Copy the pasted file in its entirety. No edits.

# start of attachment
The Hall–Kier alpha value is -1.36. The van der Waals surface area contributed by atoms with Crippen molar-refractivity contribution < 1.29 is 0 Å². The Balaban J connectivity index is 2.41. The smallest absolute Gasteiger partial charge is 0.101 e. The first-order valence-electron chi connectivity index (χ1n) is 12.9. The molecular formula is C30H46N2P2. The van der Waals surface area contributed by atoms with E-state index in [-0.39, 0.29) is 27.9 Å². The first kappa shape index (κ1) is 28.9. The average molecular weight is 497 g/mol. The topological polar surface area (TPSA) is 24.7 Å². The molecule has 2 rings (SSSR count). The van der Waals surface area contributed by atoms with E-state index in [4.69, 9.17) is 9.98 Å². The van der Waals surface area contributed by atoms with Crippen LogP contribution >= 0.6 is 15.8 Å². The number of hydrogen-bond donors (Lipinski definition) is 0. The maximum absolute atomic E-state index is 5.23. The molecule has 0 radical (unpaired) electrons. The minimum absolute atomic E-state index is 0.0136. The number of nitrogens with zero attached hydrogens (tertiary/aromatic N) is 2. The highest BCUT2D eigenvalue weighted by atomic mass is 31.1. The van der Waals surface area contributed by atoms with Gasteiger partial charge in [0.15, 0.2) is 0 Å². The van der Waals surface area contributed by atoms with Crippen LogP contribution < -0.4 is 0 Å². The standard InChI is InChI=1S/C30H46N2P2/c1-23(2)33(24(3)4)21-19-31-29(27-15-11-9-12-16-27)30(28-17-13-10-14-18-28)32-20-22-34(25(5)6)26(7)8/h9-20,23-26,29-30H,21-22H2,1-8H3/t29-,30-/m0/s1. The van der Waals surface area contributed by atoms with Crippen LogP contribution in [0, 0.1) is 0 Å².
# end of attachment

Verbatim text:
The Hall–Kier alpha value is -1.36. The van der Waals surface area contributed by atoms with Crippen molar-refractivity contribution < 1.29 is 0 Å². The Balaban J connectivity index is 2.41. The smallest absolute Gasteiger partial charge is 0.101 e. The first-order valence-electron chi connectivity index (χ1n) is 12.9. The molecular formula is C30H46N2P2. The van der Waals surface area contributed by atoms with E-state index in [-0.39, 0.29) is 27.9 Å². The first kappa shape index (κ1) is 28.9. The average molecular weight is 497 g/mol. The topological polar surface area (TPSA) is 24.7 Å². The molecule has 2 rings (SSSR count). The van der Waals surface area contributed by atoms with E-state index in [4.69, 9.17) is 9.98 Å². The van der Waals surface area contributed by atoms with Crippen LogP contribution >= 0.6 is 15.8 Å². The number of hydrogen-bond donors (Lipinski definition) is 0. The maximum absolute atomic E-state index is 5.23. The molecule has 0 radical (unpaired) electrons. The minimum absolute atomic E-state index is 0.0136. The number of nitrogens with zero attached hydrogens (tertiary/aromatic N) is 2. The highest BCUT2D eigenvalue weighted by atomic mass is 31.1. The van der Waals surface area contributed by atoms with Gasteiger partial charge in [0.15, 0.2) is 0 Å². The van der Waals surface area contributed by atoms with Crippen LogP contribution < -0.4 is 0 Å². The standard InChI is InChI=1S/C30H46N2P2/c1-23(2)33(24(3)4)21-19-31-29(27-15-11-9-12-16-27)30(28-17-13-10-14-18-28)32-20-22-34(25(5)6)26(7)8/h9-20,23-26,29-30H,21-22H2,1-8H3/t29-,30-/m0/s1. The van der Waals surface area contributed by atoms with Crippen LogP contribution in [0, 0.1) is 0 Å².